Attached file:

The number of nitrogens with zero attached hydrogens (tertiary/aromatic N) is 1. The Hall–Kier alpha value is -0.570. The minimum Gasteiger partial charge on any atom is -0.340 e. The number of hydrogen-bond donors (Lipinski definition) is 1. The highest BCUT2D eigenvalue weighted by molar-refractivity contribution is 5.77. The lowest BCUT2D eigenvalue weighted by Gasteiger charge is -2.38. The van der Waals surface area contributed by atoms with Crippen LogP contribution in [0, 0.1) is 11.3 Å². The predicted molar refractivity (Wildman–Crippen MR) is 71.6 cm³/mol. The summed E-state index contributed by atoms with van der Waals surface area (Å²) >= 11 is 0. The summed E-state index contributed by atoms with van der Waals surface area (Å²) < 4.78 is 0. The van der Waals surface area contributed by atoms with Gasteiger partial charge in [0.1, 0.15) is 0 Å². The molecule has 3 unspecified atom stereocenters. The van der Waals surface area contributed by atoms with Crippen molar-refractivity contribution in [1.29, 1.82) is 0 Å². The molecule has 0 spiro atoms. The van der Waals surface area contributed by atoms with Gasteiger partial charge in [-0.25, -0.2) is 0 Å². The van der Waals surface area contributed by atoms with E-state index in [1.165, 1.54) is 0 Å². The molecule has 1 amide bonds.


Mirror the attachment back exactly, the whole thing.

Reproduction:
The number of nitrogens with zero attached hydrogens (tertiary/aromatic N) is 1. The Hall–Kier alpha value is -0.570. The minimum Gasteiger partial charge on any atom is -0.340 e. The number of hydrogen-bond donors (Lipinski definition) is 1. The highest BCUT2D eigenvalue weighted by molar-refractivity contribution is 5.77. The lowest BCUT2D eigenvalue weighted by Gasteiger charge is -2.38. The van der Waals surface area contributed by atoms with Crippen LogP contribution in [0, 0.1) is 11.3 Å². The predicted molar refractivity (Wildman–Crippen MR) is 71.6 cm³/mol. The summed E-state index contributed by atoms with van der Waals surface area (Å²) >= 11 is 0. The summed E-state index contributed by atoms with van der Waals surface area (Å²) < 4.78 is 0. The van der Waals surface area contributed by atoms with Gasteiger partial charge in [0.1, 0.15) is 0 Å². The molecule has 3 unspecified atom stereocenters. The van der Waals surface area contributed by atoms with Crippen molar-refractivity contribution in [1.29, 1.82) is 0 Å². The molecule has 0 spiro atoms. The van der Waals surface area contributed by atoms with Gasteiger partial charge in [-0.25, -0.2) is 0 Å². The van der Waals surface area contributed by atoms with E-state index in [1.165, 1.54) is 0 Å². The molecule has 1 amide bonds.